Dysautonomia, POTs, Orthostatic Intolerance & Syncope
Dysautonomia is defined as a disruption in the Autonomic Nervous System (ANS). The ANS controls homeostasis, vascular supply, cardiac, respiratory, and vital functions. Movement and postural changes are followed by a series of physiological changes in the human body. The maintenance of stable blood pressure during a position change is crucial to keep sufficient blood flow to the brain at all times. The inability to do so is called Orthostatic Intolerance which causes a drop in blood pressure when moving from sitting to standing. POTs, Syncope, and orthostatic Intolerance are all symptoms of Dysautonomia.
Orthostatic hypotension, POTS, and syncope are conditions that fall under the category of dysautonomia. The main cause of orthostatic hypotension is an excessive decrease in cardiac output or a failure to signal vasoconstriction is blood vessels. Orthostatic intolerance can lead to dizziness and syncope (fainting).
Low blood pressure drop upon standing is typically linked to the pooling of blood pooling in the lower limbs, as well as a failure to activate vasoconstriction and shunt blood upward. The physiological changes accompanying OI can be described as a temporal mismatch between cardiac output and vascular resistance.
When humans change positions from sitting to standing, it is the job of the vestibular system to detect changes in gravity and signal to the sympathetic system to successfully constriction blood vessel, redistributing blood to the brain and increasing blood pressure.
Dysautonomia and orthostatic intolerance development when the autonomic nervous system is damaged. Proper detection of our bodies moving in gravity is vital for every activity we do as human beings. When the autonomic nervous system receives inaccurate signals from the vestibular system it becomes difficult to carry out normal tasks such as standing upright without getting lightheaded or dizzy and even more difficult to think clearly or control emotions as usual.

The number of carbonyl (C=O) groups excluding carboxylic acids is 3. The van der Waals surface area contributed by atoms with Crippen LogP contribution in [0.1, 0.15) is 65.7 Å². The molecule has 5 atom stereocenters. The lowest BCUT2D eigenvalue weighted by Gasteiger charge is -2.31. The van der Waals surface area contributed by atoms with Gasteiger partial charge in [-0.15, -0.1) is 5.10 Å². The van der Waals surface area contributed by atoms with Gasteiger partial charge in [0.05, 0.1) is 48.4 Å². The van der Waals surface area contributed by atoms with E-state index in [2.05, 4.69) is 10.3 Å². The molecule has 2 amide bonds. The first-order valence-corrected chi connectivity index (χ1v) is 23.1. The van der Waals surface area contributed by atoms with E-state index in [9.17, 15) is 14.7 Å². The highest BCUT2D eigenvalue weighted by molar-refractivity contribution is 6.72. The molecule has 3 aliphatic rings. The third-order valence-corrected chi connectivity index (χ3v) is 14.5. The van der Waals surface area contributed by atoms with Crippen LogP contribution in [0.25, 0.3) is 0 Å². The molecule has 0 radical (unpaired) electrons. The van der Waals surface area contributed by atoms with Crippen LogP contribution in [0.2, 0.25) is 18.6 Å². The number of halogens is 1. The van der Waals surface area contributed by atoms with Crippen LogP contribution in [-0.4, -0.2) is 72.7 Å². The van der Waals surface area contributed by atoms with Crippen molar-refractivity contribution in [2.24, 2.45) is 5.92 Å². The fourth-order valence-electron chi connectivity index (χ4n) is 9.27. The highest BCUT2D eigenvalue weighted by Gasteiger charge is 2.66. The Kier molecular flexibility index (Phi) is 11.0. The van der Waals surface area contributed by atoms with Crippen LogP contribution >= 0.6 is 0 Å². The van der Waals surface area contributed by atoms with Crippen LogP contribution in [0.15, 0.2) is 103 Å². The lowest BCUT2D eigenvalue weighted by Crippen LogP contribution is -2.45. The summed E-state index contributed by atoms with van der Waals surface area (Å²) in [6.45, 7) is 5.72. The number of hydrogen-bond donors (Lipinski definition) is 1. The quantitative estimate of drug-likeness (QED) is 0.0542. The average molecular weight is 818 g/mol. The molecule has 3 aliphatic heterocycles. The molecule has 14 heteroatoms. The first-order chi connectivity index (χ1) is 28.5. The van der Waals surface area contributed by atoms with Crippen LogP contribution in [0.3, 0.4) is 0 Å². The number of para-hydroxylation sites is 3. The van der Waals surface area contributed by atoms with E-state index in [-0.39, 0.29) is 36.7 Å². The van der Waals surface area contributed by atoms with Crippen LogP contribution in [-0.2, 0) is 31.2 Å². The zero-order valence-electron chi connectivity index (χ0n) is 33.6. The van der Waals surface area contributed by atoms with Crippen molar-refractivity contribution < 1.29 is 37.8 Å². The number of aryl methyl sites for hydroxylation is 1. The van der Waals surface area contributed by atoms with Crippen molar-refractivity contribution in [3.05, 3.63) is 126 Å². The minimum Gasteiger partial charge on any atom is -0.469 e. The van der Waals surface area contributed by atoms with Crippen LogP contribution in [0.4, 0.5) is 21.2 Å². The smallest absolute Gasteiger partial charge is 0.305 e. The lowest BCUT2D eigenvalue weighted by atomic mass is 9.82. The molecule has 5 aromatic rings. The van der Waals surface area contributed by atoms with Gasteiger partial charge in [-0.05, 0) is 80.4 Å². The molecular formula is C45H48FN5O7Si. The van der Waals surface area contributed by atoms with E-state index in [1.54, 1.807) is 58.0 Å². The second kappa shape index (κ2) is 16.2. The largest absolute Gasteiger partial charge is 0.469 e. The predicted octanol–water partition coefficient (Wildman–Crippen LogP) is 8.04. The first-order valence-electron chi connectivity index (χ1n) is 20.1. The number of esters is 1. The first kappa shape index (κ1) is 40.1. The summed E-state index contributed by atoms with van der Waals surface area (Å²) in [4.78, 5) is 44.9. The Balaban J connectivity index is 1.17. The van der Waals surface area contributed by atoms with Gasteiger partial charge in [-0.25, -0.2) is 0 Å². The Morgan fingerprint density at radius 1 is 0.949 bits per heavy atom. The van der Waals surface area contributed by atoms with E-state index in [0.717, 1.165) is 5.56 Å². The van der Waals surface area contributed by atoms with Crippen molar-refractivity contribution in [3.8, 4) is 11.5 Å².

The vestibular system controls how blood is distributed in the body and contributes to blood pressure changes necessary during movement. The autonomic nervous system includes two very important brainstem structures. These nuclei are called the Nucleus Tractus Solitarius and the rostral ventrolateral medulla (RVLM). They have several connections to the autonomic nervous system and are involved in regulating the cardiovascular system. Both brainstem areas receive direct input from the vestibular nuclei.
The sympathetic nervous system (SNS), controls cardiac output and regulates blood pressure. In dysautonomia the sympathetic nervous system becomes imbalanced. During postural changes, a range of sensory feedback mechanisms serves to increase activation of sympathetic nerves, which, among other effects, also increased blood pressure and heart rate. A very important reflex that contributes to these mechanisms originates from the vestibular system
The vestibular system plays an important role in the activation of the SNS. The vestibulosympathetic reflex (VSR) is the connection between signals from the vestibular system activating the sympathetic nerves which regulate the cardiovascular system. The VSR is essential for preventing a drop in blood pressure and symptoms of dysautonomia. The VSR is sensitive to changes in gravity and gets activated at the onset of sensing motion. The otoliths detect motion of the head and body with respect to changes in gravity within milliseconds. The otoliths are a portion of the vestibular apparatus and play a key role in the activation of the VSR.
A decreased ability to maintain blood pressure upon standing is correlated with a decreased otolith (vestibular) response suggests that orthostatic intolerance can be treated by specifically activating the vestibular system. Vestibular stimulation or recalibration can, in turn, remap proper brain integrity and resolve symptoms of POTS and Dysautonomia